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New backer steers city shops vision

The former Mitchells Brewery in Lancaster

The former Mitchells Brewery in Lancaster

New developers have taken over the reins to bring a £75m retail and business development to Lancaster.

London-based British Land have acquired the Canal Corridor North site previously earmarked for development by Centros.

The firm has bought a 2.3 acre section of the site – including the former Mitchell’s brewery – and now has a development agreement in place with Lancaster City Council for the acquisition of its adjoining land, which they say will “enable the delivery of a significant canalside, 
mixed-use scheme across a 10 acre site.”

They promise to “significantly improve public space, the city’s cultural attractions and retail provision and further enhance the fortunes and overall appeal of the city.”

It is understood Centros will be working alongside British Land as project managers to deliver the scheme.

Richard Wise, head of retail development for British Land, said: “Working closely with Lancaster City Council and English Heritage, our aim is to deliver a scheme that complements the site’s historical setting.

“Lancaster has seen very little retail investment over the last two decades and we look forward to creating a retail and leisure destination to serve local people and attract significant numbers of visitors into the city.”

Coun Janice Hanson, cabinet member with responsibility for regeneration at Lancaster City Council, added: “This investment by British Land is a major coup and a vote of confidence in the future of Lancaster and the district as a whole.

“Along with the other exciting developments at Lancaster Castle and Luneside East, the Canal Corridor North site holds the key to our regeneration and future economic growth.

“These are exciting times for the Lancaster district and shows we are well placed to build our economy and create jobs for local people.”

Ann Morris, chief executive of Lancaster District Chamber of Commerce, said: “This latest news presents an opportunity to make real progress on the re-development of this site.

“The chamber supports a retail-led mixed use development proposal, but always had issues with road access and integration with the existing retail centre.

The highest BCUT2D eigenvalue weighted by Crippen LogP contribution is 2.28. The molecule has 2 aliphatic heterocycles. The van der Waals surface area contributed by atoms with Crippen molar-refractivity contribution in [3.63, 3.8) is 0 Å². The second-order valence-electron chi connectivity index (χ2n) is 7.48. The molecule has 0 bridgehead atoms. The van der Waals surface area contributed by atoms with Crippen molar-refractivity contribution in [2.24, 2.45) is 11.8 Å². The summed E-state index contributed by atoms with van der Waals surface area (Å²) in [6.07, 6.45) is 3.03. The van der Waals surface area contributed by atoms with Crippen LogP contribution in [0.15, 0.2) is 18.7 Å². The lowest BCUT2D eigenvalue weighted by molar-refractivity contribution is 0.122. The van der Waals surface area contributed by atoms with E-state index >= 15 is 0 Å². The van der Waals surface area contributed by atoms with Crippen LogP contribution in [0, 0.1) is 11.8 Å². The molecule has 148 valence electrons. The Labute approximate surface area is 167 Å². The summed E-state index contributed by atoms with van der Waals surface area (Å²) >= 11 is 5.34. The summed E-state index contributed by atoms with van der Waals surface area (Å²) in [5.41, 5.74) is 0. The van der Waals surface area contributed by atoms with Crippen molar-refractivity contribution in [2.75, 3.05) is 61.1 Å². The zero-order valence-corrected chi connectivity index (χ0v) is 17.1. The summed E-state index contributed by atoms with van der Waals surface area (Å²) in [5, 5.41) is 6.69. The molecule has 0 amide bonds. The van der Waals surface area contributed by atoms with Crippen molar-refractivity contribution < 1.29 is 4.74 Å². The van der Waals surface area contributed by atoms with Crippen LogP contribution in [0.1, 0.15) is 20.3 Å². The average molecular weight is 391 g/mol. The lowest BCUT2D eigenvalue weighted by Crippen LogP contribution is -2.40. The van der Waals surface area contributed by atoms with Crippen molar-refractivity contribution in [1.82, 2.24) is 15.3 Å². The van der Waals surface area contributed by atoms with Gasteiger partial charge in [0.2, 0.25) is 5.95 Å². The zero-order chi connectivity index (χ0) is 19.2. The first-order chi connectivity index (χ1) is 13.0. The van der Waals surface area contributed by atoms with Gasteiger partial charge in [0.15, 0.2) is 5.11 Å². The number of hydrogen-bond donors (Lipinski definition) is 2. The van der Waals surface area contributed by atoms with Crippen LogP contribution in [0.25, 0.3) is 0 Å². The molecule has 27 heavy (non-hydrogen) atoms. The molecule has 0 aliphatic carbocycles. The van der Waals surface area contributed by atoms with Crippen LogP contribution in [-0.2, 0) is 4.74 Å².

“We look forward to seeing whatever development proposals now come forward and to representing the views of our members in any consultation process.”

Detailed discussions will now take place with key stakeholders including Lancaster City Council and English Heritage, before an extensive public consultation process.

However, campaigners who had previously fought against aspects of the Centros plans have aired their concern about British Land.

In October 2011, the company was placed at number one, with 135 subsidiaries, on a list of FTSE 100 companies that use tax havens for their operations, as revealed in a database of their subsidiaries compiled for the first time by the development charity ActionAid.

Green councillor Chris Coates said: “The government is urging action to stop tax avoiders such as Starbucks, but the city council is actively supporting a massive tax avoider in British Land.

“I think this sends out an appalling message to tax payers in the district.”

Billy Pye, a spokesman for campaign group It’s Our City, said: “I think the council has got some questions to ask at a time when the country is focusing on people who aren’t paying tax in this country.

“We were never anti-development or anti-Centros so we will wait and see what happens.

“We are more than happy to participate in any consultation process.”

The Canal Corridor North site has been clouded in controversy in recent years.

Centros revised their original scheme in March, after Lancaster City Council agreed to extend the period of its development agreement by five years.

The developer previously had a scheme rejected by the Secretary of State following a public inquiry in 2009.

British Land has a portfolio which includes 82 retail parks, 92 superstores, 13 shopping centres and nine department stores, including the Meadowhall shopping centre in Sheffield.

It is also building the Leadenhall Building, informally called the Cheesegrater because of its distinctive shape, in London, which will become one of the tallest buildings in western Europe when it is completed in 2014.

 

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